Omaha daily bee. (Omaha [Neb.]) 187?-1922, September 15, 1916, Page 3, Image 3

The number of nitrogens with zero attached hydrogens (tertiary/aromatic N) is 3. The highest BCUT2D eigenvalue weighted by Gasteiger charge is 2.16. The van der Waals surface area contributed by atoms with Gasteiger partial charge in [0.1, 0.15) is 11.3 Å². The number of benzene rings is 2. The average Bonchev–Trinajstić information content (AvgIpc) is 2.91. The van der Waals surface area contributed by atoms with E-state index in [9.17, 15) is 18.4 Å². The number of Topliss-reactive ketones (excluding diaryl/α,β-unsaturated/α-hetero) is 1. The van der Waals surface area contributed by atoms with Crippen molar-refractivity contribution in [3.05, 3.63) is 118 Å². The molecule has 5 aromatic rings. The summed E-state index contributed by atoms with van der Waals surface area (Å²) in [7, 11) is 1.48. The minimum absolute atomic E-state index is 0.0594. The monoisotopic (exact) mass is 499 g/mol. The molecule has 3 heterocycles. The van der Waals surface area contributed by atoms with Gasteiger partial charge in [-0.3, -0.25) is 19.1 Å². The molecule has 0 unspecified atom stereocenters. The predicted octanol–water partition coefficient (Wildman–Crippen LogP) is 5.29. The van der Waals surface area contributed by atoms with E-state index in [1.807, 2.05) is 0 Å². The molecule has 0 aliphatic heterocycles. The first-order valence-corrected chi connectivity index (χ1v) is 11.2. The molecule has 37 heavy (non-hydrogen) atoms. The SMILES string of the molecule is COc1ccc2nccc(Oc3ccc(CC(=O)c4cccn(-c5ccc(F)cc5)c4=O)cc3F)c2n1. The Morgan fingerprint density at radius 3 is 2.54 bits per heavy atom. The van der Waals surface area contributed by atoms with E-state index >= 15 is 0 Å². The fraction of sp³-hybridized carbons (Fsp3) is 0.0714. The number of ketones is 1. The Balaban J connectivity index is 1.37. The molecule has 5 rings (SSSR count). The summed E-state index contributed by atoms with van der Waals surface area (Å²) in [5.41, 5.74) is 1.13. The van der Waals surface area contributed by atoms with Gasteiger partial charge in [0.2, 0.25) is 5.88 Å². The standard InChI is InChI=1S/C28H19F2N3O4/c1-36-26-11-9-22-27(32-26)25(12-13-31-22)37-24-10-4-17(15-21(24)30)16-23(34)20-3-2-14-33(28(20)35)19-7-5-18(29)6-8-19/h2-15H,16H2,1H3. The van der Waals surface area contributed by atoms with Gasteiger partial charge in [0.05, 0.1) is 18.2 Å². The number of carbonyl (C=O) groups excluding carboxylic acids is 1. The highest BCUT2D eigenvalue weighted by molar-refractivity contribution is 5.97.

THE BEE; OMAHA, FRIDAY, SEPTEMBER. 15, 1916. 5 Nebraska KENNEDY, BUM m fif: district 1 Repubii 'a Candidates Address Large' Crowds at Holdrege ' . and Minden. LOUD CHEERS FOR HUGHES X Holdrege, Neb., Sept. 14. (Spe-m1.)-A rousing republican meeting wis held here last night in the dis- trict court room. John b Kennedy of Omaha, republican candidate for United States senator, and Silas R. Barton of Grand Island, candidate for congress from the Fifth district, were the principal speakers. They Were to have spoken here August 23, but in i deference to the Swedish-Americans, I I then holding their annual' festival .Jfc. here, their meeting was postponed by . them until tonight. J. W. Hammond "vlof Cambridge, republican candidate J3r state senator, also spoke. The court room and balcony were packed to the doors. Prior to the meeting the Holdrege Boys' band led a parade ""vJlo the court house. W. B. Abraham jM'soa of Holdrege presided and intro ' duced the speakers. Many republic ans drove in from Bertrand, Loomis, Funk and Atlanta to attend the meet- 5' in?-. .. ' " . ... . ..... Mr. Knnflv ana Mr. canon ooin talked on the great national issues of the campaign and particularly ior me national and state republican tickets. Tk laror rrr-aiA rneatrllv ftfJDlaud- ed the' mention of Charles E. Hughes' name, and many old-time republicans ana oiner leaaing men oy i meeting was the best held here in several vears. Mr. Kennedy and Mr. ,4 barton are assured oy local propneie that they will carry rnelps county. They will continue the campaign in 1 the Fifth district bv visiting Wilcx, J Hildreth, Franklin and McCook to- morrow. - v 4 . Afternoon Meeting at Minden. 7 Minden, Neb., Sept. 14! (Special.) lohn L. Kennedy of Omaha, repub- V lica candidate for United States sen- r ator from Nebraska, and Silas K. f Barton, republican candidate for con- gressman from the Fifth district, ad- dressed a mixed meeting of republic Kns and democrt'. here yesterday J,'T i afternoon in thv Cambers of the " Iroontv court house.' Hit. Barton told his audience of the excessive and lav- . ish exoendttures of the democratic administration of money raised by compelling the farmer and western merchant to lick revenue stamps in the time of peace. He told also of - the numerous raids on the civil serv ice and the unnecessary creation of offices to satisfy the cry. of demo crats seeking patronage. Mr. Kennedy explained that he did not wish to talk sectionalism, but that the records disclosed that the democratic tariff measure had put the thinffs In- which the south and east were concerned. on the protected list and the things in which an agricul tural community was interested on the free list He said that the so- railed orosoeritv of the - last two years was built upon the graves of ' Europe s best men, wno naa laiien in the world , war, and that the protect ive tariff would be necessary as a preparation for peace after war.,, ( Sutton Says His '-: Remarks on Rail I . mnK Micquoiea " Aurora, Neb., Sept 14:-r!(Special XTeIe-ram.1 ludee A. L. Sutton, re- publican candidate for governor, while f A 1 - ..I- . j 1 I . u u . TaT, I..- a n..l,s nlnlr in ,Vl - national platform of his party dealing with railroad matters. He stated that he had been incorrectly quoted as op posing the railroad plank. The State Railway commissions, he' said, are valuable parts of the government and will never be abolished. "However, he said, "it is possible that future rate making may fall largely to the ' Interstate Commerce commission." Notes From Beatrice And Gage County 1 Beatrice, Neb., Sept. 14. (Special.) At the' closing session of the Ne braska City Vresbytery at Adams on Tuesday evening Rev. N. P. Patter son of this city was elected moder ator. There were about forty dele gates in attendance. Two new min isters were received into the presby tery, Rev. Mr. Rhinehardt of Omaha and Dr. Cherry of Council Bluffs. The meeting was brought to a close by the serving of a banquet by the wo men of the Adams freSbyterian church. The next meeting will be held at Fairbury. r- . i. : . i: I .i cvcryming la m rcauincss tur uic enetian nieht pageant to be held on the Blue fiver Friday evening. There will be thirty decorated boats in the parade, including water fireworks and a concert by the band. , Mrs. Anna Hover, .for the last ten years a resident of Beatrice, died yes " terday at her home in this city, aged 40 years. She is survived by her hus . band and three daughters. The body was taken today to Joplin, Mo., for interment . .," 1 George J. Boettcher of Hollenberg, Kan., and Miss Viola May born of the Lanham vicinity were married yester day afternoon at 2:30. o'clock at the (home of the bride's parents,. Mr. and Mrs. James Mayborn, three miles east of Lanham. After a wedding trip of , a few weeks the young couple will re ctum and make their home near Han dover, Kan. Fred Schmader Drowned , - Near Louisville, Nebraska ' " - . Louisville, Neb., Sept 14. (Spe ' cial.j Fred Schmader was drowned i . last evening at about 8:30 o'clock n Li x the Woodworth sand pit just north of town. A number of bovs were down 7 at the pond when the question came P. up which one was the best swimmer. Schmader and" a companion went in L and Schmader sank in about twenty Tfcf'.'e, feet of water. The boys gave the jTf'alarm and a hay rake was secured and ?f ' in a short time the body was brought to the surface. He was 2s years of age and leaves a wife and a child, father, mother and six brothera - ftr W. J, Connell Says Street Railway Franchise Is Not Perpetual One former Attorney for the Com pany States His Views Be- fore the Southwest Improvement Club. " President Fred Scliamel and Sec retary F. ,V. Fitch invited Attorney W. J. Connell to come before the Southwest Improvement- club last night to explain the status' of the franchise of the Omaha & Council Bluffs Street Railway company. The club has been fighting "perpetual" franchises for municipal corporations and has now turned its attention to the street railway company. "As most of you know, for many years I was attorney for the street railway ' As you also know, my resignation as such attorney was ten dered and accepted about the first of the present year. I am now a 'free lance.' and 1 propose, during the last decade of my legal career, to represent the interests of the public and to battle on the side of the in jured ahd the oppressed in place of fighting for the street railway. com pany. "Had the knowledge I possess re garding the franchise rights of the street railway been acquired in con nection with my services as at torney for the company, I would re frain from saying anything about them. But; what I know regarding these rights is entirely from or dinances and other records and from legal proceedings prior to the time I entered the service of the street railway. s "In the early days of street rail way litigation, I represented the old Cable company, known as the 'two streaks of rust," and with John D. Howe made a successful fight agaipst the present company and its claim to the exclusive use of the streets of Omaha.- I might also correctly add that I am the original pioneer in the prosecution of damage suits against the street railway. And, it is a some what interesting fact, that the first personal injury suit I ever had against the company, cuts quite a figure in the franchise rights t of the company. I refer to the suit of Mrs. Doolittle against the old Omaha Horse -Car Railroad company, reported in the Seventh Nebraska reports, at page 481. Mrs. Doolittle was quite badly injured by being thrown from a car as she was in the act of alighting. I commenced suit for her to recover $5,000. i well remember the nature and extent of her injuries by reason of the account her husband gave of them while a witness on the stand. Mr. Doolittle was a machinist in the Union Pacific shops. After asking him his name and in what business he was engaged, I asked him if he saw his wife and made an examina tion of her upon hiseturn home from the machine shops on the day of her injury, to which he replied that he did. I then asked, 'what did you find as the result of your examination?' and he .answered, 'I found she had two- ribs broken and one badly sprung.' The result was, the jury allowed $2,000 for each of the broken ribs, and $1,000 far the 'sprung rib,' thus giving her. the full sum we claim ed of $5,000, and judicially establish ing the value of fractured ribs at $2,000 each and sprung ribs at $1,000. After obtaining this verdict the next thing was to collect it. . For the pur pose of defeating Mrs. Doolittle in the collection of her judgment and to avoid other liabilities, the Omaha Horse Railway company went out of business and turned its entire as sets over to a new corporation known as the Omaha Street Railway com pany. It is the franchise of the old Horse Railroad company that the present company now claims to hold and also claims that such franchise is a perpetual franchise. To secure and hold this franchise the new com pany was obliged to pay the judgment of Mrs. Doolittle, amounting at the time of payment to over $10,000." No Foundation for Claim. Mr. Connell contended that "the claim of the street railway company that it has an exclusive right to the streets of Omaha or that. its franchise is 'perpetual, is a claim utterly un founded in fact or in law." . : He quoted from the act which' was passed by the legislature in 1867 granting to the Omaha Horse Rail way company a fifty-year franchise. ."As will be observed," he continued, "the term of the franchise is for fifty years, from the first day of January, 1867. with the express provision that at the end of fifty: years, to-wit: January 1, 1917, the road andNjthcr equipments should revert' to the city of Omaha. Under this law and in pursuance of its provisions the city of Omaha, by its mayor and city council, on the 28th day of October, 1868, passed an ordinance known as Ordinance No. 166, granting to the Omaha Horse Railway company the right to construct and operate its street railway tracks over and along such streets in the city of Omaha as the company might thereafter select for that purpose. Under this ordin ance and the legislative enactment re ferred to, the Omaha llorse Railway company proceeded to, construct its tracks and to operate the same so continued until about the year 1880 when for the purpose of evading Mrs. Doolittle' s judgment and other just liabilities, -its stockholders organized a new company, known as the Oma ha Street Railway company. Again Reorganized, - "Later on, it was again reorganized under the name of the Omaha & Council Bluffs Street Railway com pany, but before this organization could be perfected, it became appar ent that to give it any right to the .streets, of Omaha it. would have to obtain an assignment of the old fran chise rights of the Omaha Horse Railway company. This assignment it secured and in order, to make the assignment of any value and secure the benefits of the old Horse Rail way company franchise, it was obliged to pay the debts of the old company, including the judgment of Mrs. Doolittle. The new company was then secure in the saddle with its right to occupy the streets of Oma ha until 1917.r' ; Speaking of the assignment of other franchises to the new company he said: "I know all about them and I assert most positively they are noth ing but a rope of sand, which will give way at the very first test that is made." As to the so-called "Street Railway Consolidation act" of 1899, permitting two or more street railway companies to pool their stock with "power to hold in perpetuity the prop erty, rights, powers and fran chises converted upon said con stituent companies," by which it is claimed by the street railway com pany that the time fixed as the ex piration of its franchise is extended so as to make its franchise a perpetual one, he called the claim "absolutely absurd.' The' real purpose of this claim and other like contentions," said he, "is to secure, with the aid of a club, an extension of its ex isting franchise, which by its terms expires on the first day of next Janu ary. . : ' , To Lay Foundation. It is to lav the foundation for a plea of estoppel. It is to get indi- recuy ana wiinoui mc- rcai purpuac being known or understood rights and extensions which it would be impossi ble to secure directly. " ; "It is now only a matter of a tew months when the city will have the absolute right to the street railway and to operate it as it should be oper ated. Nevor ' did the city trave a greater opportunity. Never could a greater service be rendered to better their condition. The one great thing at the present time is not to lose the rights -we have and a little later take such action as will enforce and secure these rights." - t - -.. Among other business,of the even ing the Southwest club approved that delegates to the Federation of Im provement clubs introduce a resolu tion in the federation requesting the city coune'l-to call a meeting of all civic bodies to pass upon futurejjond issues. . ; ., : Box Butte Fair Soon. Alliance, Neb. Sept 14. (Special.) The Box Butte county fair will be held September 27, 28 and 29, at Alliance. One of the headline fea tures will be the race program. Large premiums are being offered and ex ceptional inducements held forth. Amusements ' that will please and thrill. There will be an exhaustive agricultural display to disclose the resources of this bountiful county. Persistent Advertising Is the Road to Success. Bell-ans Absolutely Removes Indigestion. One package proves it 25c at all druggists. 1 Fire Place Goods Everything for the hearth Andirons .Wood Holders Coal Holders Spark Screens Gas Logs Fenders Fire Tools Grates AT LOW PRICES e have in our sales rooms avery large assortment, including articles appropriate for your hearth. , TAKE A LOOK M 1 I'l i Enlti ire Third Floor Keeline Bldg. . SUNDERLAND 1 Praise From a Minister's Wife ' Mm. Joseph Fry, of Wayneavllle, N. C wife of the Pastor of Jonothan Circuit, Western North Carolina Conference, M. E. Church, South, lays: ."About fifteen year ago I had a severe case of Typhoid Fever and a re lapse which left me In very bad condition which got worse all the time. . . I was bo nervous that I could not stay In a room alone. , . I couldn't sleep tor four and Ave nights at a time. . . I then began taking Cardui and after I had taken a halt bottle I felt I was Improving. . . After I Had taken tour or five bottles I was able to. . . do my own work and f got back my correct mental condition for I had been so nervous and absent-minded since my Ill ness." Can you doubt the merit of Casd-u-i In the lace of such evidence?' Give It a trial All good druggists sell Cabvul ' S-2 ACCUSED AUTOISTS HAVE DAJJN COURT County Attorney Has Large Grist of Oases to Push in Addition. .1 TO FIX DATES SATURDAY i Next Monday morning, at the open ing of the fall term of the district court, thirty-one prisoners ' in the county jail will pi -pare for trial. One hundred and thirty-three cases are on the criminal docket. Two automobile drivers charged with manslaughter will be tried, Cal vin Lambert, with running down and killing William Gorham, August, 16V and Charles H. Stockdale, with kill ing Mrs. Christina P. Cunningham while driving an auto, August 31. ' V Lisle Messer is charged with hold ing up the cashier of the Calumet res taurant and robbing the register of $125. , ' Robert W. Ralston, wealthy stock breeder and shipper, of Lexington, Neb., will again be called to court to answer a perjury charge in connec tion with testimony concerning an accident on the Union Pacific when a train struck an automobile near the Lane cutoff, killing four occupants... Manslaughter Charge. ' Neil Cross, ' manslaughter, " is charged with passing a street car. in an auto April 3 and killing Otto J. Schirck. ., .. , . ( ... Charles 'Johnson, charged' with bigamy, has two colored wives, both of whom are insisting upon prosecu tion. George Brenner of the Irvington Country club js charged with selling liquor without a license. v-; Jess Lee is accused of assault with intent to do bodily harm to City De tective James Kennelly, June 2. ' Ada Weatherly is charged with stabbing 1 Minnie Brown,, colored, June 18. , - ' - , V A. R. Kelly, accused of practicing law without a license, will be given another hearing. He was convicted in county court and fined $100. Del Brooks, who, with a razor, cut Joseph Johnson, will face a man slaughter :harge. - George Logan is charged with shooting, with intent to kill, hit wife, July 7. . Leroy Bush will be tried on the charge, of stabbing' Police - officer Martin Ryan. ; r :--, George Groves, colored," il ac cused of assaultng Police Officer Jo seph M. Baughman with intent to rob. . . : ' . - 7 Presiding Judge Sears .of the dis trict court has issued a call to all attorneys intereste'l in t'le 133 crim inal cases to be tried, asking them to meet with him Saturday morning to set dates for hearings. -Attorneys will confer with County Attorney Mag ney to arrange trial dates at that time to, clear the boards for action for Monday morning. ; , Mewjfork Schools to Opn. ' . Naw Tork, Sept. -IS. Tho' publte" tAhooli of New Tork City will open on September 26 Thti was decided tonlffht by the Board of Educattoa. There had been a difference of opinion between federal and city health authorltlea at to the wtidom of openlnt the echoola at th time aet becauee ot the Infantile paralyala epidemic - , Why City Commissioner Hummel Likes to Bask in Soft Moonlight It may be all right to. know how many windows there are in the court house, or the color of Postmaster Fanning'a eyes, or whether Chief Salter has an open-faced watch;. that may be 'all right but the question is, what is the color or tlie moon these nights, and what kind of a moon shines at night time just now? Are you observing? Do you notice the moon? If not, why not? Go to City Commissioner Hum mel and learn of the moon, thou my opic one. . Mr. .Hummel is a moon worshipper. Ever since he was a small boy he has believed in lunar influence and has found surcease in stealing a while away in the even tide, to watch the moon as it sheds its flow of mellow light upon the stilly earth. - The park commissioner visited Car ter lake Wednesday evening and feasted his eyes upon the harvest moon which shed a lane of soft light across the lake. In this lane gently moved a motor boat, "a perfect pic ture of the night," as Mr. , Hummel said..; .-' . " ' ' ' . "It was a glorious moon, suspended high in the heavens a.id bathing the earth with a blanket of beautiful yel low light I wished, as J watched the moon on 'Carter lake last evening, that every, boy and girl in Omaha HELP FOR WOBXIHG VOMEti Some Have to. Keep on Until They Almost Drop. How ; Mrs. Cooley Got Help. ' Here is a letter from a woman who bad to work, but was too weak and suf fered too much to continue. How she regained bealtb : I'rarjkfort.JKy.-"! suffered so much with female weakness that I could not ao my own work, had to hire it done. I heard so much about LydiaE. Pink ham's Vegetable Compound that I tried It. I took three bottles and I found it to te all yon claim. Now I feel as wellaseverldldand am able to do all my own work Main. I recommend it to any woman suffering from female weakness. Yon may pub lish my letter If you wish." Mrs. James CONLBT.BI6 St. Clair St,Frankfort,Ky. No woman suffering from any form of female troubles should lose hope until she bas given Lydla E. Pinkham's Veg etable Compound a fair trial. , This famous remedy, the medicinal ingredients of which are derived from native roots and herbs, has far forty years proved to be a most valuable tonic and ihvigorntorof the female organism. All women re inrlted to wrlto to the Lydla E. Pinkham Trledl eine Co Lynn, Mass, for special odrlco, It will be confidentiaL might have been there and enjoyed the sight It was inspiring," assever ated the commissioner. Mr. Hummel maintains that moon beams hive curative properties for tired nerves. .... ): - Milk Prosecutions at v.? Grand Island Pushed ' (Thiol a Staff CofreapondenL) i Lincoln, Sept. 14 (Special.) State Food Commissioner Harman and his department have turned their eyes officially ,. in the direction of Grand Island. ' Information reached the office that E. Lenkbeil had been fined $10 and costs for selling milk and cream below the standard and Dick Neidfieldt and Ed Schlenkahst had been cited to appear before the tribunal of justice for selling milk and cream below the grade required. A Big Rug Purchase on Special Sale AT THE . .. Union Outfitting Co. ' . 16th and Jackson Sis. . ONE DAY ONLY Saturday, Sept. 16 Axmintter Rugs , , . - .Velvet Rugs' v.'." Wash Rag Rug Slaea Rarltlnt From ISaSS laches te 4 rt Vf i rm. '.. ' An Immense parehaie 6t splendid, hlgh-srad nkga tit the weevee and lacs mentioned abova, bought dtreot from oh ot the larceat weaver, of Rich-grade floor eoveringi In America at a price which' was much below the market raid and which eneoUe us . to put' the entire shipment on eipcfllal aala.'for this one dag f nig at prince that will mean , a asTing to you cl at leeat rae-heUV' . Thar ant positively bo seconds In cluded m this his purchase each and avsrg'.rug w. guarantee to ht' per fect. ,-!;-. '. ,; ' ' ' - Come to this blk salt expecting to find ntrmordlaarp values and gou will not be disappointed and, as alware, TOU MAKB YOUR. OWN TERMS. Have You Tried Schmoller & Mueller's Columbia Service ON YOUR FEET ALL DAY? TRY THIS HOME EASER ThouMMl ot ptopl who arc on tholr foot fttl doy auffor terrtblo tortum bocauee thulr foot actio, burn, ohafo and grow tender. Tit la I tho way a aaloawoman In a bit depart ment otoro hao aolved tho problem of keeping her (eat alwaya In food condition. She buya a 16-cent packace of Wa-NoTa and In tho ovonlng on arriving homo she re move! her ahoea and atockinge and for a few del iht tul mlnutea allowi thenifmo aoak in a pan of warm water In whlchwtwo or three Wa-Ke-T tableti have been dleeolvod. Then aho puti on front) hosiery and ahoea and her evening ! comfortable, All tho krnlnv, : throbbing, aching naatlone are gone out of her fet. If you t troubled again, try .thli. Wa-Ne-T added to tho bath water la cleansing and purifying.' re moving Impnrltlee iyid banishing body odora. You can get Wa-Ne-Ta at all drug etoree for ti oenti, or wo will mall you a sample package prepaid to your address If you will tend u 10 cents to cover cost of packing and shipping. , I. C Landon Co.. South Dend, Ind. i : j' i ail I ' f ' Mahogany, I i . Walnut or 1 .i Oak Casa. LJ V' -'- $78.90 i Socurws Tills Magnif kaat GHAFo:;om and 12 selections of your own choice. (Six 10-inch double disc records.) ... V , :. - , Terms $5.00 Par Month. Schmoller & Mueller PIANO CO. ' 1311-1313 Farnatn St, Omaha, Nab. Retail and Wholesale Distribu tors for Nebraska, Iowa and South Dakota. " Quick, Painless Way To Remove Hairy Growths (Helps t( Beauty) : Here is a simple, unfailing; way to rid the skin of objectionable hairs: With some powdered delatone and water make enough paste to cover the hairy surface, apply and in about 2 minutes rub off, wash the skin and every trace of hair has vanished. This ia quite harmless, but to avoid disap pointment be sure to get the delatone in an original package. Adv. Basement Bargain Sales Women's and Misses' Newest Fall Wear Bargain Sales Buy We are now showing hundreds of Women's, Misses' and Children's Coats, Suits, Dresses, Skirts, Etc. ' Women's and Misses' New Fall Suits, many different styles, new length coats, large collars. All-Wool Poplin, Serge, Whipcord, Gabardine, Novelty Checks, .etc Plain and fur trimmed, fancy silk "and braid trimmed, etc. Good linings. , Perfect fitting garments, ex cellent workmanship. .. Copies of higher priced suite suits that you cannot duplicate elsewhere for less than $17.50 to $25.00. All the new colors-Burgundy, New Green, $12.48, $13.85.$14.85 Battleship Gray, New Blue, etc r ' Women's and Misses' New Satin and Serge Dresses, dozens of pretty new fall styles, in the latest colors. New big white collars, pockets' and belts. (Copies of higher priced models, values to $22,50, at ' $9.95, $12.48, $13.85, $14.85 Of a New Fall Coat Friday White Coats, Black and Blue Serge, Novelty Cloth,. Fancy Plain, Stripe and Check Coats and Silk and Satin Coats. ,, Dozens of styles to select from, most; desirable coats for early fall wear, at great savings. , , '.y $3.95. $4.95, $6.95 up to $12.95 - e Fall Skirts Finest" Styles We are now showing a beautiful new line of Worn men's and Misses' Fall Skirts. New high belt and popket v effects, etc. Made of satin, fancy checks and plaids, all wool serges and poplins. Corduroys in all colors. AH new ' fall colors and styles. Extra sizes for stout women. Won derful skirts at very low prices. ' $1.95. $2.95, $3.49, $3.95, $4.95 ; A Budget of Other Most Remarkable Bargains for Friday Domestics, Shirtings, - Flannels, btc . Sh.r Printed Voiles, Voil.e . Celesta and Spray Voiles, values to 15c yard... ..54 , Easllsb Shirtings, : 32 inches wide. Yard 9H . Mill Romnants of , 36-Inch Dross Porcalo .5e . Fancy Outing Flannel, per yard ..,...... 7K Curtain E t a an 1 n o , Mar- ' 1 quisetto and , Curtain Voiles', yard r... 8 C.nuino Amoskoaf White Outing- Flannel, yard, 84t Mill Remnants of' Dross and Shirting Prints 3M 36-Inch Bleached Muslin, , Cambric, etc., yard 5 Mill Remnants Beautiful Art N Ticking,""' Cretonnes, etc., , t - lOHt Comforter Challia, new ori ental and. Persian designs, yrd ...HMt Drapery Bargains. One Case - of 1 Fine. Scrim, Voiles and Marquisettes, . yard ...........10 One Big' Lot of Heavy Por tieres, values to $6, 81.08 700 Fine Lace Curtains, val- ues to $2 pair, each, 494 Blankets. Extra Weight Cotton ' Blankota, size 72x80, at. ' pair ............. .81.98,.' Cotton Bed Blankets, size 64x76. pad. 81.25 ' Full S I a e Wool Plaid . Blankets, $5.50 values, : at, pair ...........;.. 84.75. Crib Blankets, , 19c values, . at V..V12JiV ' Full Siae Siikoline Covered Comfortera, each... .81.25 - ' Trimmed Hats. Sailors, i Pokes,- Tarns and Othor Stylish Shanes, trimmed in great , variety, at 81.95 and 82.50 Children's School Hats, Cor duroy Tarns, Pokes. . . .694 ... Spreads, Turkish Towels, Etc Huck Towel Ends. . , . . . .14 . 800 Bleached Cloths, 98c values ........694 Bed ' Spreads, size 84x92 inches, $2.00 values, 81.50 100 Down Full Bleached Turkish Towels, 20c values, at ..15 Underwear Specials Women's Peeler Vesta and Ankle Pants to match. .254 Women's . Lightly Fleeced Union Suits ......504 Woman's Cause Sleeveless Vests, worth to 10c. . . . .54 Women's Union Suits, all sizes ....254 Children's Waist Suits, ages 2 to 12. a ...... 254 Handkerchiefs. For Men, Women and Chil : dren, 8 tor 10c, each, 3H4 Hosiery. Women's Fiber Silk Boot Hosiery, seconds. .... .154 Children's Cotton Black Hosiery . , ....!.-.. .8K4 Children's Mercerised Black Hosa ..64 Men's - Colored Socks, sec onds, worth 7 Vic 54 ' Dress Goods. ' Remnants and Mill Ends of All-Wool Dross Goods, at, yard 39a and 594 Manufacturers' and Travel ers' Samplea of Fine All Dreee Goods , at, each Piece .....394 , Importera' and Manufac turers' Dress Goods Samplea and Single Pieces, each, 15 Thousands of Fine All-Wool Drees Goods Remnants, Fri day, each piece.. 694 ' Sold in Basement : '. ' and Main . Floor .